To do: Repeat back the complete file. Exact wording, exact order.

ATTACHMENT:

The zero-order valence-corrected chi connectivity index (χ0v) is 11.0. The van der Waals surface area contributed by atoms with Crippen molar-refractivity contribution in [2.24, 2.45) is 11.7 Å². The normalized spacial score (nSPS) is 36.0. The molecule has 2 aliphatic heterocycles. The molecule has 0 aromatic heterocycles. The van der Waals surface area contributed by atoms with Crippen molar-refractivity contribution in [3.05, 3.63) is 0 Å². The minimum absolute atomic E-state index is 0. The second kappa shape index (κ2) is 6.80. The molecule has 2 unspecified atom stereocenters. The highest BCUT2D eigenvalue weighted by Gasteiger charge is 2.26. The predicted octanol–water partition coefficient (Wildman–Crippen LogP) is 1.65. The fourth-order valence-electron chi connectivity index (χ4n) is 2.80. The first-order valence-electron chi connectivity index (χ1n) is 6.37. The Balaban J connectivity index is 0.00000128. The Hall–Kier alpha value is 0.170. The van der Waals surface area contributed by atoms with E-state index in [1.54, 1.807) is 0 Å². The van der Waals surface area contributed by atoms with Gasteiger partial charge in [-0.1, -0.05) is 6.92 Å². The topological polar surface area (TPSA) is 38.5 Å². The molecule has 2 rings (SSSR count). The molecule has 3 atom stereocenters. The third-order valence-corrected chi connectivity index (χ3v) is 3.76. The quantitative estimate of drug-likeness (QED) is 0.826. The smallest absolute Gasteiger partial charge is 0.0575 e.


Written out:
The zero-order valence-corrected chi connectivity index (χ0v) is 11.0. The van der Waals surface area contributed by atoms with Crippen molar-refractivity contribution in [2.24, 2.45) is 11.7 Å². The normalized spacial score (nSPS) is 36.0. The molecule has 2 aliphatic heterocycles. The molecule has 0 aromatic heterocycles. The van der Waals surface area contributed by atoms with Crippen molar-refractivity contribution in [3.05, 3.63) is 0 Å². The minimum absolute atomic E-state index is 0. The second kappa shape index (κ2) is 6.80. The molecule has 2 unspecified atom stereocenters. The highest BCUT2D eigenvalue weighted by Gasteiger charge is 2.26. The predicted octanol–water partition coefficient (Wildman–Crippen LogP) is 1.65. The fourth-order valence-electron chi connectivity index (χ4n) is 2.80. The first-order valence-electron chi connectivity index (χ1n) is 6.37. The Balaban J connectivity index is 0.00000128. The Hall–Kier alpha value is 0.170. The van der Waals surface area contributed by atoms with E-state index in [1.54, 1.807) is 0 Å². The van der Waals surface area contributed by atoms with Gasteiger partial charge in [-0.1, -0.05) is 6.92 Å². The topological polar surface area (TPSA) is 38.5 Å². The molecule has 2 rings (SSSR count). The molecule has 3 atom stereocenters. The third-order valence-corrected chi connectivity index (χ3v) is 3.76. The quantitative estimate of drug-likeness (QED) is 0.826. The smallest absolute Gasteiger partial charge is 0.0575 e.